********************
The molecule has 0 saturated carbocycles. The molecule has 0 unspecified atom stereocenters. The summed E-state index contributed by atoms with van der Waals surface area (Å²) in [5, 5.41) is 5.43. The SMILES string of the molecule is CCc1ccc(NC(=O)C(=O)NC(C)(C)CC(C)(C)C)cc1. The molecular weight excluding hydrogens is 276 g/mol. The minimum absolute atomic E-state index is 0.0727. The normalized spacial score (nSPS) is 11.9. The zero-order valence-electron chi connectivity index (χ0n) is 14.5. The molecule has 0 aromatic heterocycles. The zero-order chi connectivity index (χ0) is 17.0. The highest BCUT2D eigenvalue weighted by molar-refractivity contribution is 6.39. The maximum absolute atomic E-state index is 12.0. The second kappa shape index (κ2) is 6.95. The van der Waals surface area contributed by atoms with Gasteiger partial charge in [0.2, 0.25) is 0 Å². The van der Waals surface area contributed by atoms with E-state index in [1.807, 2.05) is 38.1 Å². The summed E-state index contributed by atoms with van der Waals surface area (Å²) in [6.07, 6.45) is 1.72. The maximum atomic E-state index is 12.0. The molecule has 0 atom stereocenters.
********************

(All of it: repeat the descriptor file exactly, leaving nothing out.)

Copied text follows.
The molecule has 0 saturated carbocycles. The molecule has 0 unspecified atom stereocenters. The summed E-state index contributed by atoms with van der Waals surface area (Å²) in [5, 5.41) is 5.43. The SMILES string of the molecule is CCc1ccc(NC(=O)C(=O)NC(C)(C)CC(C)(C)C)cc1. The molecular weight excluding hydrogens is 276 g/mol. The minimum absolute atomic E-state index is 0.0727. The normalized spacial score (nSPS) is 11.9. The zero-order valence-electron chi connectivity index (χ0n) is 14.5. The molecule has 0 aromatic heterocycles. The zero-order chi connectivity index (χ0) is 17.0. The highest BCUT2D eigenvalue weighted by molar-refractivity contribution is 6.39. The maximum absolute atomic E-state index is 12.0. The second kappa shape index (κ2) is 6.95. The van der Waals surface area contributed by atoms with Gasteiger partial charge in [0.2, 0.25) is 0 Å². The van der Waals surface area contributed by atoms with E-state index in [1.807, 2.05) is 38.1 Å². The summed E-state index contributed by atoms with van der Waals surface area (Å²) in [6.07, 6.45) is 1.72. The maximum atomic E-state index is 12.0. The molecule has 0 atom stereocenters.